The Indie Untangled Guide To VKL NYC 2020

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Brooklyn Bridge

New York City is what I like to think of as a big little town, where it’s not that surprising to run into people you know in the most random places. This weekend, you can think of Times Square as a big little fiber festival, as fiber folks will be taking over the area for the 10th anniversary of Vogue Knitting Live NYC.

To help you prepare for the marketplace, which is so epic that it spills outside of the hotel’s two ballrooms, here’s a guide to several Indie Untangled vendors and a sneak peek at what they’ll be bringing.

Asylum Fibers collage

Asylum Fibers

Fifth floor, Booth 411-413

Asylum Fibers brings you versatile and luxurious yarns, hand dyed in New York City. The brand is best known for bold, unapologetic colorways and tongue-in-cheek inspiration. For 2020, AF is bringing 20 brand new colors and a batch of handmade project bags created by the dyer’s mother. Progress keepers by Samantha Decarlo and a new sweater pattern by Casapinka will also be featured. This year, the entire booth is inspired by Wonderland.

A collage of yarn.

Birch Hollow Fibers

Fifth Floor, Launch Pad Booth

Birch Hollow Fibers is a small batch hand dyed yarn company located in the Hudson Valley region of New York. Our yarn is inspired by nature, books and the whimsical moments in life.

Pictured are the colorways Moss Matched, San’layn, Dahlia and Dryad.

Knit stitch jewelry collage

Birdie Parker Designs

Fifth Floor, Booth 118

Birdie Parker Designs offers knit and crochet inspired jewelry and accessories to complement handcrafted garments. Our items are small and they aren’t yarn, so they don’t count as stash!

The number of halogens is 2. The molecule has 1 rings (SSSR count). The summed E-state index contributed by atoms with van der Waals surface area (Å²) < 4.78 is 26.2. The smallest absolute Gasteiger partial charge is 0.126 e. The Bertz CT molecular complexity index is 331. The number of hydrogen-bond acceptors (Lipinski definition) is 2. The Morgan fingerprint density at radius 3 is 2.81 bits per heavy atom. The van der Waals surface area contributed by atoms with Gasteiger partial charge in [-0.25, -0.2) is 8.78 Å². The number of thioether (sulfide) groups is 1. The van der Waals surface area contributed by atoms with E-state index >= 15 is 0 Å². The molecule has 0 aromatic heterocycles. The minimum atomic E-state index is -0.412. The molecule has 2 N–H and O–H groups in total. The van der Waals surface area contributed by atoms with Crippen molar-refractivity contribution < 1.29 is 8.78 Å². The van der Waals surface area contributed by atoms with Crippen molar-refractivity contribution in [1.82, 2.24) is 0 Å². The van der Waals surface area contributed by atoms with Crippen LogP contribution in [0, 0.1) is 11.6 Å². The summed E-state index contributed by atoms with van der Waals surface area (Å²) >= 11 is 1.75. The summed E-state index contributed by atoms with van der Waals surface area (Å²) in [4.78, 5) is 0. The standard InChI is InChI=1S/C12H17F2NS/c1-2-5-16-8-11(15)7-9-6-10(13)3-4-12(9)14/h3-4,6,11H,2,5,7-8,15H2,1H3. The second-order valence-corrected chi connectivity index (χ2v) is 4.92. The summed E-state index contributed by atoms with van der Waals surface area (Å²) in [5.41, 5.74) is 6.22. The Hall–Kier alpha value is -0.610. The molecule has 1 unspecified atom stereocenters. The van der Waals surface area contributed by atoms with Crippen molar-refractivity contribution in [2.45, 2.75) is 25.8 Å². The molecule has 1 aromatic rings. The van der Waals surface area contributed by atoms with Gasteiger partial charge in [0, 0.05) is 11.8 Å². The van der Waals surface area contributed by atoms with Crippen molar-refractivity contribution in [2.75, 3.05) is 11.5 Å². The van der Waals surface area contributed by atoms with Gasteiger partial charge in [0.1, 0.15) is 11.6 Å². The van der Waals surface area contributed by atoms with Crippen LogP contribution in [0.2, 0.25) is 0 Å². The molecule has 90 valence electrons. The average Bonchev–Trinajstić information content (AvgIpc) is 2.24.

Yarn collage from Destination Yarn

Destination Yarn

Fifth floor, Booth 214

Destination Yarn is an independent, hand dyed yarn company located in Cleveland, Ohio. Founded by a former architect, we believe in the power of place to inspire creativity in all forms. Through a passion for travel, color, and the fiber arts we create unique & vibrant colorways just for you.

For our third year at Vogue Knitting Live we will be bringing our brand new Italy Collection – 5 tonals, and 4 variegated colorways designed to work together and inspired by Italy. We will also have with us our very popular New York colorways including last year’s huge hit Brooklyn, along with Grand Central Terminal.

Spun yarn collage.

Fully Spun

Fifth Floor, Booth 407

My mission with Fully Spun is to encourage and enable people to express themselves through color. We are featuring our new DK weight base, Sock Fingering and a sweater surprise!

Collage of dark yarn.

Fuse Fiber Studio

Fifth Floor, Booth 120

Fuse Fiber Studio is all about creating colors to spark your creativity! We are a boutique yarn dyeing company focusing on carefully curated, ethically sourced bases and one-of-a-kind colors. I keep my batches small so that I can explore unique and unexpected color combinations and treat each skein of yarn like its own work of art. You can count on every skein being dyed with care and attention to detail from start to finish My goal as a dyer is to create wearable colors that look as beautiful in the skein as they do in your finished projects.

My VKL 2020 collection is one big love letter to New York City! I’ve created tons of new colorways celebrating the city and all of its glorious contradictions, from elegant tonals on luxury bases to the more complex and moody speckles. Don’t miss our signature event colorway — Central Park and our new Comfort DK, locally sourced and spun New York state!